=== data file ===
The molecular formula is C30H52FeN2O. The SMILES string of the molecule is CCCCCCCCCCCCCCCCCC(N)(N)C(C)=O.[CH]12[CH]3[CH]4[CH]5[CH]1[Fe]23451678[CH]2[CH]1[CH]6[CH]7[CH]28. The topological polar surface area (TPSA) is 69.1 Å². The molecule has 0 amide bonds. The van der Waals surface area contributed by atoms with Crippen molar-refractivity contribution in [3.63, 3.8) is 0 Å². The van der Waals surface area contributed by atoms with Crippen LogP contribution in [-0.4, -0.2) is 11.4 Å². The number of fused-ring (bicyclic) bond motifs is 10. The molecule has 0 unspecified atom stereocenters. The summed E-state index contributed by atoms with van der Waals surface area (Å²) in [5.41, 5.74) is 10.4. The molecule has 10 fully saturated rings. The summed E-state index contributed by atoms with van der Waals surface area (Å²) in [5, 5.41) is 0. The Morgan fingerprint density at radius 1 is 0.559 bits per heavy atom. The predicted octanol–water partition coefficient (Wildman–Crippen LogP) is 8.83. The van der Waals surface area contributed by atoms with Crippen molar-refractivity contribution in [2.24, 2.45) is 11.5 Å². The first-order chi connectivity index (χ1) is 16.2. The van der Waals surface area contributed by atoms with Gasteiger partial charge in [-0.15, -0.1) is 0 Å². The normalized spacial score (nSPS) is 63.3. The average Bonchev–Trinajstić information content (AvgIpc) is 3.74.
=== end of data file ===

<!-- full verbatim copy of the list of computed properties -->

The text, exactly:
The molecular formula is C30H52FeN2O. The SMILES string of the molecule is CCCCCCCCCCCCCCCCCC(N)(N)C(C)=O.[CH]12[CH]3[CH]4[CH]5[CH]1[Fe]23451678[CH]2[CH]1[CH]6[CH]7[CH]28. The topological polar surface area (TPSA) is 69.1 Å². The molecule has 0 amide bonds. The van der Waals surface area contributed by atoms with Crippen molar-refractivity contribution in [3.63, 3.8) is 0 Å². The van der Waals surface area contributed by atoms with Crippen LogP contribution in [-0.4, -0.2) is 11.4 Å². The number of fused-ring (bicyclic) bond motifs is 10. The molecule has 0 unspecified atom stereocenters. The summed E-state index contributed by atoms with van der Waals surface area (Å²) in [5.41, 5.74) is 10.4. The molecule has 10 fully saturated rings. The summed E-state index contributed by atoms with van der Waals surface area (Å²) in [5, 5.41) is 0. The Morgan fingerprint density at radius 1 is 0.559 bits per heavy atom. The predicted octanol–water partition coefficient (Wildman–Crippen LogP) is 8.83. The van der Waals surface area contributed by atoms with Crippen molar-refractivity contribution in [2.24, 2.45) is 11.5 Å². The first-order chi connectivity index (χ1) is 16.2. The van der Waals surface area contributed by atoms with Gasteiger partial charge in [-0.15, -0.1) is 0 Å². The normalized spacial score (nSPS) is 63.3. The average Bonchev–Trinajstić information content (AvgIpc) is 3.74.